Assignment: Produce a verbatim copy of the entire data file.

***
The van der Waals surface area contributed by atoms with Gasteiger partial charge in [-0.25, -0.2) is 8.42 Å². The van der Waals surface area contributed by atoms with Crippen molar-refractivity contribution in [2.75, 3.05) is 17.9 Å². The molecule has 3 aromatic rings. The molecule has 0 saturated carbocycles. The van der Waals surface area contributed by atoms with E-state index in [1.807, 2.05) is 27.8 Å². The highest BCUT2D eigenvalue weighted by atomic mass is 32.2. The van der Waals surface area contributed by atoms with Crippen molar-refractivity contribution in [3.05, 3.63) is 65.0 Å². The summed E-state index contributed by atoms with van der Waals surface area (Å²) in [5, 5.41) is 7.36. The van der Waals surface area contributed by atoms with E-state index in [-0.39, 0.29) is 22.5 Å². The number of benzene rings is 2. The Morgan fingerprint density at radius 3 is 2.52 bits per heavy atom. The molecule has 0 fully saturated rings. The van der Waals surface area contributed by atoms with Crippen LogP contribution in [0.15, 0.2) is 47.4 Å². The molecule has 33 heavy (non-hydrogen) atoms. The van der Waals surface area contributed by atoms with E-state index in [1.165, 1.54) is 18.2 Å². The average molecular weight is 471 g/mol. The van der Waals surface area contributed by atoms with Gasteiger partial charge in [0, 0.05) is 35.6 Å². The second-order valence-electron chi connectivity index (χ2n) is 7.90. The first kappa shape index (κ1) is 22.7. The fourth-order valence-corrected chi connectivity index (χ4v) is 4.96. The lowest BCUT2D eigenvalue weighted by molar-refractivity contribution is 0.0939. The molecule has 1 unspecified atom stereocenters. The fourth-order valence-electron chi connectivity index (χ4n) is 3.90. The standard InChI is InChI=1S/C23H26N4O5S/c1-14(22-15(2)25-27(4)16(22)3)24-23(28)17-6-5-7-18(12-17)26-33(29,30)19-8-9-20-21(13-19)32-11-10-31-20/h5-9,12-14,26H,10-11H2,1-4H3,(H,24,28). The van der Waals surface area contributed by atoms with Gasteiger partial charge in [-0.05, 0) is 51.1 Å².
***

The van der Waals surface area contributed by atoms with Gasteiger partial charge in [-0.25, -0.2) is 8.42 Å². The van der Waals surface area contributed by atoms with Crippen molar-refractivity contribution in [2.75, 3.05) is 17.9 Å². The molecule has 3 aromatic rings. The molecule has 0 saturated carbocycles. The van der Waals surface area contributed by atoms with E-state index in [1.807, 2.05) is 27.8 Å². The highest BCUT2D eigenvalue weighted by atomic mass is 32.2. The van der Waals surface area contributed by atoms with Crippen molar-refractivity contribution in [3.05, 3.63) is 65.0 Å². The summed E-state index contributed by atoms with van der Waals surface area (Å²) in [5, 5.41) is 7.36. The van der Waals surface area contributed by atoms with E-state index in [-0.39, 0.29) is 22.5 Å². The number of benzene rings is 2. The Morgan fingerprint density at radius 3 is 2.52 bits per heavy atom. The molecule has 0 fully saturated rings. The van der Waals surface area contributed by atoms with Crippen LogP contribution in [0.15, 0.2) is 47.4 Å². The molecule has 33 heavy (non-hydrogen) atoms. The van der Waals surface area contributed by atoms with E-state index in [1.165, 1.54) is 18.2 Å². The average molecular weight is 471 g/mol. The van der Waals surface area contributed by atoms with Gasteiger partial charge in [0, 0.05) is 35.6 Å². The second-order valence-electron chi connectivity index (χ2n) is 7.90. The first kappa shape index (κ1) is 22.7. The fourth-order valence-corrected chi connectivity index (χ4v) is 4.96. The lowest BCUT2D eigenvalue weighted by molar-refractivity contribution is 0.0939. The molecule has 1 unspecified atom stereocenters. The fourth-order valence-electron chi connectivity index (χ4n) is 3.90. The standard InChI is InChI=1S/C23H26N4O5S/c1-14(22-15(2)25-27(4)16(22)3)24-23(28)17-6-5-7-18(12-17)26-33(29,30)19-8-9-20-21(13-19)32-11-10-31-20/h5-9,12-14,26H,10-11H2,1-4H3,(H,24,28). The van der Waals surface area contributed by atoms with Gasteiger partial charge in [-0.05, 0) is 51.1 Å².